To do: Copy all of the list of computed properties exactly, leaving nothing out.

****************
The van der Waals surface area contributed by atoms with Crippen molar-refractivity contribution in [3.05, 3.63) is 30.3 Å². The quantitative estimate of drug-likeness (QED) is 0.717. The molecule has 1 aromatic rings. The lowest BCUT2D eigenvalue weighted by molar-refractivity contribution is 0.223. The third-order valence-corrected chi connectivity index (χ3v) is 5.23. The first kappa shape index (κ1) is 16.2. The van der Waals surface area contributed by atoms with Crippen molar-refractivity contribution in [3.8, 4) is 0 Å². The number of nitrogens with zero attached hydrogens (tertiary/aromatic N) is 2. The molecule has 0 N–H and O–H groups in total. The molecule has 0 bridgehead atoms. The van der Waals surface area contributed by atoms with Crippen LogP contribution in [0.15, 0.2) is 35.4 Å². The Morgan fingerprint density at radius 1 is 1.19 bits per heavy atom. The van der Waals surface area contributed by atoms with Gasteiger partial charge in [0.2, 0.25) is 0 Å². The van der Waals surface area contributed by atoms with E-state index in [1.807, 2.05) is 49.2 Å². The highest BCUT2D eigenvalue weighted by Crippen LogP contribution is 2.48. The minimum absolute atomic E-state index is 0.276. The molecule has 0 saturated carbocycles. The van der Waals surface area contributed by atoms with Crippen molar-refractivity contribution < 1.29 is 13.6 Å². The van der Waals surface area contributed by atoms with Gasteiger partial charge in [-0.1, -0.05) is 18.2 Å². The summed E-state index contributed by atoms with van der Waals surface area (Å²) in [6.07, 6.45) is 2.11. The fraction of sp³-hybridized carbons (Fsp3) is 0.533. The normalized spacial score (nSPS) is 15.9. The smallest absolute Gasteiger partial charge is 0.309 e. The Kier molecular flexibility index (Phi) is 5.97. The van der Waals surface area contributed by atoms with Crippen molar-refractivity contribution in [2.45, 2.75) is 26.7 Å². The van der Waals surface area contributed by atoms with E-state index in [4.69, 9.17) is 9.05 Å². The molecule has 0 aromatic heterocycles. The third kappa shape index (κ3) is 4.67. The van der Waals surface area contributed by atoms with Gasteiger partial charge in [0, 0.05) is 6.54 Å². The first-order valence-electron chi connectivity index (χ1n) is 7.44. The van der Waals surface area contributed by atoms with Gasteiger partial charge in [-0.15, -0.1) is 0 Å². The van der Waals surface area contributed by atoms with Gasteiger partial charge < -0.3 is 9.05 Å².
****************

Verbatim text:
The van der Waals surface area contributed by atoms with Crippen molar-refractivity contribution in [3.05, 3.63) is 30.3 Å². The quantitative estimate of drug-likeness (QED) is 0.717. The molecule has 1 aromatic rings. The lowest BCUT2D eigenvalue weighted by molar-refractivity contribution is 0.223. The third-order valence-corrected chi connectivity index (χ3v) is 5.23. The first kappa shape index (κ1) is 16.2. The van der Waals surface area contributed by atoms with Crippen molar-refractivity contribution in [3.8, 4) is 0 Å². The number of nitrogens with zero attached hydrogens (tertiary/aromatic N) is 2. The molecule has 0 N–H and O–H groups in total. The molecule has 0 bridgehead atoms. The van der Waals surface area contributed by atoms with Crippen LogP contribution in [0.15, 0.2) is 35.4 Å². The Morgan fingerprint density at radius 1 is 1.19 bits per heavy atom. The van der Waals surface area contributed by atoms with Gasteiger partial charge in [0.2, 0.25) is 0 Å². The van der Waals surface area contributed by atoms with E-state index in [1.807, 2.05) is 49.2 Å². The highest BCUT2D eigenvalue weighted by Crippen LogP contribution is 2.48. The minimum absolute atomic E-state index is 0.276. The molecule has 0 saturated carbocycles. The van der Waals surface area contributed by atoms with Crippen molar-refractivity contribution < 1.29 is 13.6 Å². The van der Waals surface area contributed by atoms with Gasteiger partial charge in [-0.1, -0.05) is 18.2 Å². The summed E-state index contributed by atoms with van der Waals surface area (Å²) in [6.07, 6.45) is 2.11. The fraction of sp³-hybridized carbons (Fsp3) is 0.533. The normalized spacial score (nSPS) is 15.9. The smallest absolute Gasteiger partial charge is 0.309 e. The Kier molecular flexibility index (Phi) is 5.97. The van der Waals surface area contributed by atoms with Crippen molar-refractivity contribution in [2.45, 2.75) is 26.7 Å². The van der Waals surface area contributed by atoms with E-state index in [4.69, 9.17) is 9.05 Å². The molecule has 0 aromatic heterocycles. The third kappa shape index (κ3) is 4.67. The van der Waals surface area contributed by atoms with Gasteiger partial charge in [0, 0.05) is 6.54 Å². The first-order valence-electron chi connectivity index (χ1n) is 7.44. The van der Waals surface area contributed by atoms with Gasteiger partial charge in [-0.15, -0.1) is 0 Å². The van der Waals surface area contributed by atoms with Gasteiger partial charge < -0.3 is 9.05 Å².